Mara Gómez was born and raised in La Plata, with her mother and 4 younger siblings in a happy and average home. Gómez started playing football outside of her home. She found football to be therapeutic in her struggles: “There was a mound of emotions that were making me psychologically unwell, I realized that when I played football this mound disappeared”. She started questioning her sexuality and identity as early as 10 years old. This was a result of her being attracted to boys and wanting to seem like a woman. As a 13-year-old, she came forward and identified herself as a female. The choice of her own identity came with criticism and challenges. This especially happened during her career and time at the local football clubs in Buenos Aires.
Against the odds
At 22 years she became the first transsexual to receive a contract with a professional football team. She made her debut at the Argentinian national team on the 5th December 2020.
She has received criticism. Many believe that it’s unfair that as a transgender she got the right to play for a women’s team. Mara has gone against all the critics and made her official debut for the club Villa San Carlos, in a winning match against Club Athletic Club Lanus lost to Gómez’s team 7-1.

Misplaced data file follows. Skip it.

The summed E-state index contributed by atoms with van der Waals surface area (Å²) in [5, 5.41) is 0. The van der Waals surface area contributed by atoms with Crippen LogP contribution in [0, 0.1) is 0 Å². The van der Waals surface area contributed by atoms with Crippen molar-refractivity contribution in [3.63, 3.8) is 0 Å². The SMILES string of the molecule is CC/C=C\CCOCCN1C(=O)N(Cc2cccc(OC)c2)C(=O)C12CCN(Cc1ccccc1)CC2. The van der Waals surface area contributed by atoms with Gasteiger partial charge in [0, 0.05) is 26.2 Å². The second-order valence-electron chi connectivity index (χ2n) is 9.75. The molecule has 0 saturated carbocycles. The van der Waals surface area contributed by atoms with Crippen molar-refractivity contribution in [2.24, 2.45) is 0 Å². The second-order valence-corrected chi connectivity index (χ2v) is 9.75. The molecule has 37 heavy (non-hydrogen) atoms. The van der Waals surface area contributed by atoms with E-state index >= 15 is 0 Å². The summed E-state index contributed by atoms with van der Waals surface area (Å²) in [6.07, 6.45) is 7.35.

As the first transsexual woman in Argentinian football, she has given hope to others with the same dream. Football is a gathering place, where all should be welcome regardless of identity or dreams. Mara Gómez exemplifies a future of football without boundaries. “We have to continue changing society, so we are seen as people.”, she has stated.
Many believe that Mara Gómez has a physical advantage and therefore should not compete in women’s football. But Gómez has worked hard for where she is now and has always felt like a woman. This has led to the decision by the football authorities to allow her to play. Mara’s success in the world of football shows that it is possible to push the boundaries of acceptance and thus challenge our perceptions of the world.
Her case can be used by educators to explore inclusion from various points of view, that of Mara’s, of team mates, of opponents, fans and football authorities. Educators could discuss:
- How would you asses the possibilities for change socially and culturally for transgender football players in the future?
- What can we learn from this story about gender, diversity and equal opportunities in football?
Made by students
This Football Life entry was made by Kieran, Sebastian, Amina and Eja – students at the Køge Gymnasium (Copenhagen, Denmark). They won a competition run by their history teacher Jakob Fihl-Jensen to study the Football Makes History Life Stories collection and present missing perspectives.
Mara Gómez at practice (Photo from Instagram with permission).
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